A journey of learning is started
In 1720 Klingenstierna was employed at the Royal 'Kammarkollegium' [now the Swedish Legal, Financial, and Administrative Services Agency] in Stockholm as a clerk. But this did not mean he abandoned mathematics. In his spare time he studied Newton, Leibniz, Huygens, the Bernoulli brothers, l’Hospital, and many others.
Guillaume de l’Hospital's Analyse des Infiniment Petits (published in 1696) is the first textbook on differential calculus.
He was also commissioned to review texts in the newly started scientific journal Acta Literaria Suecia, which was published by Bokwettsgillet (Society of Book Knowledge) in Uppsala. This shows that he already enjoyed a good reputation in scientific circles in Sweden.
Back in Uppsala in 1725 he probably taught the new calculus at Duhre's school of theory and practice.
In 1727 he was awarded the Helmfelt travel scholarship, which gave him an opportunity to undertake an educational tour of the scientific centers of Europe. He first went to Marburg and the tutelage of the philosopher-mathematician Christian Wolff in December 1727. Wolff had written several textbooks in mathematics, logic, and mechanics, and many students from all over Europe traveled to Marburg to learn from him.
Wolff wrote some of the first textbooks on differential calculus. Elementa Matheseos first appeared in 1713.
During his time in Marburg Klingenstierna wrote a dissertation on third-degree curves, elaborating some of Newton's theories from 1704. On the strength of this and a recommendation from Christian Wolff, Klingenstierna was appointed professor of mathematics at Uppsala after Elof Steuch in August 1728. He was allowed to continue his educational tour and now also had a professor's salary.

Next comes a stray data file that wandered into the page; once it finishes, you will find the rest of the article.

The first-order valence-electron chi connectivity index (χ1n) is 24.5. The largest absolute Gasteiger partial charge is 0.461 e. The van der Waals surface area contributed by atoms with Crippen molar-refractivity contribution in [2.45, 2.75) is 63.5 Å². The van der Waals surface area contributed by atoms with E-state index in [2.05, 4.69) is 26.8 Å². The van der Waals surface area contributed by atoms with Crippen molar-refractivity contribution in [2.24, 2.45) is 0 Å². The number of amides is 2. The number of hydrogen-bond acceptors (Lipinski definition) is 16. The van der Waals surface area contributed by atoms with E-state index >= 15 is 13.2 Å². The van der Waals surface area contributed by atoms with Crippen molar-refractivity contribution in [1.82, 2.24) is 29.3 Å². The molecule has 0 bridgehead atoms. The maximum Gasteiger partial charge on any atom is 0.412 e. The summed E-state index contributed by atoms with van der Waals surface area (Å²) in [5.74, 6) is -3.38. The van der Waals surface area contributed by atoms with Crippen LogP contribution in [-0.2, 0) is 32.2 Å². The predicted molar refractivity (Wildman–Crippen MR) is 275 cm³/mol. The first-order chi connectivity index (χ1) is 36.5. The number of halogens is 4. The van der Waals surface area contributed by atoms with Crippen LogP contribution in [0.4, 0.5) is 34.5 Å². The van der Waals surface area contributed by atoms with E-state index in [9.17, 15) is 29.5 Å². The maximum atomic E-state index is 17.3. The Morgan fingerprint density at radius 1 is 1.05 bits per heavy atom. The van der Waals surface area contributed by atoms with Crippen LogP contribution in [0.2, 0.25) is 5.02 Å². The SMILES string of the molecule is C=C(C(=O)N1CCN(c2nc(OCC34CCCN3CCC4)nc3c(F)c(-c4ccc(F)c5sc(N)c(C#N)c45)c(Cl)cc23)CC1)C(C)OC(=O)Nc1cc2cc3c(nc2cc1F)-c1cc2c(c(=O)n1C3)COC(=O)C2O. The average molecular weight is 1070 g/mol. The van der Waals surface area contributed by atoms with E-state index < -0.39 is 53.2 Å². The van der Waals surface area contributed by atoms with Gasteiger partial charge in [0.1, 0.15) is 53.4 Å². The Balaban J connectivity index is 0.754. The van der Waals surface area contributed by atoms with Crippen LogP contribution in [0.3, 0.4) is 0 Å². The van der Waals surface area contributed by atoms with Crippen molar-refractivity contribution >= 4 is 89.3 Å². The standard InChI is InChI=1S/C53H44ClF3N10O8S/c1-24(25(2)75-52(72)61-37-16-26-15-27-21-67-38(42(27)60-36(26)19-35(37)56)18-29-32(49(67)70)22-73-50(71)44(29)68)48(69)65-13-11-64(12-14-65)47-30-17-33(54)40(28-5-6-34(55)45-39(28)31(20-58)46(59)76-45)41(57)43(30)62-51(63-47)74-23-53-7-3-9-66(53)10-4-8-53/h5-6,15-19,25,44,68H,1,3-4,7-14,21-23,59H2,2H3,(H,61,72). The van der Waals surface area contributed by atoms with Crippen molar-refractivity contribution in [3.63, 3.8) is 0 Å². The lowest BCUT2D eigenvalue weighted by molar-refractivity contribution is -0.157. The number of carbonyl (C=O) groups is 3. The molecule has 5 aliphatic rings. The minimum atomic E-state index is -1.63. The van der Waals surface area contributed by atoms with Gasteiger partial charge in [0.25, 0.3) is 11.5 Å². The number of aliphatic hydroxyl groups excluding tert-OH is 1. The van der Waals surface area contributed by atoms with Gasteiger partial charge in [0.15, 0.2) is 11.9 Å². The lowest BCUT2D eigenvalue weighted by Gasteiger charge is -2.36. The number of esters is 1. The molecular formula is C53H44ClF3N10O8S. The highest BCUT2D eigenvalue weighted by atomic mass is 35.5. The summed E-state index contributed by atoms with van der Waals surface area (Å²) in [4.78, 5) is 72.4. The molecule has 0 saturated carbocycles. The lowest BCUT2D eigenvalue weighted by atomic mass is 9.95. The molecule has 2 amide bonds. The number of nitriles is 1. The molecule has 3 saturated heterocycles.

With Johann Bernoulli in Basel
As Leibniz, Newton, and Jacob Bernoulli were dead, Johann Bernoulli was the man people turned to if they wanted to understand the mysteries of calculus. It was common, therefore, for young mathematicians traveling around Europe for their education to go to Basel to be taught by Johann Bernoulli. Klingenstierna arrived there in September 1728, just a few weeks after being appointed professor.
Johann Bernoulli wrote in a letter to Johann Jakob Scheuchzer in late October 1728:
”At present the professor of mathematics at Uppsala M. v.
Klingenstierna is here studying with me. He has travelled
so far merely to benefit from my feeble light, although,
truth to tell, he already has an excellent understanding
of the most sublime geometry, so I know not whether rumour
has lied about me, to bring him all the way from his
But Klingenstierna truly did benefit from his time with under the care of Johann Bernoulli. A great many of his manuscripts derive from his time in Basel. Many of them are copies of Bernoulli's writings. Bernoulli also gave him problems to solve. As his teacher, Bernoulli then corrected Klingenstierna's manuscripts.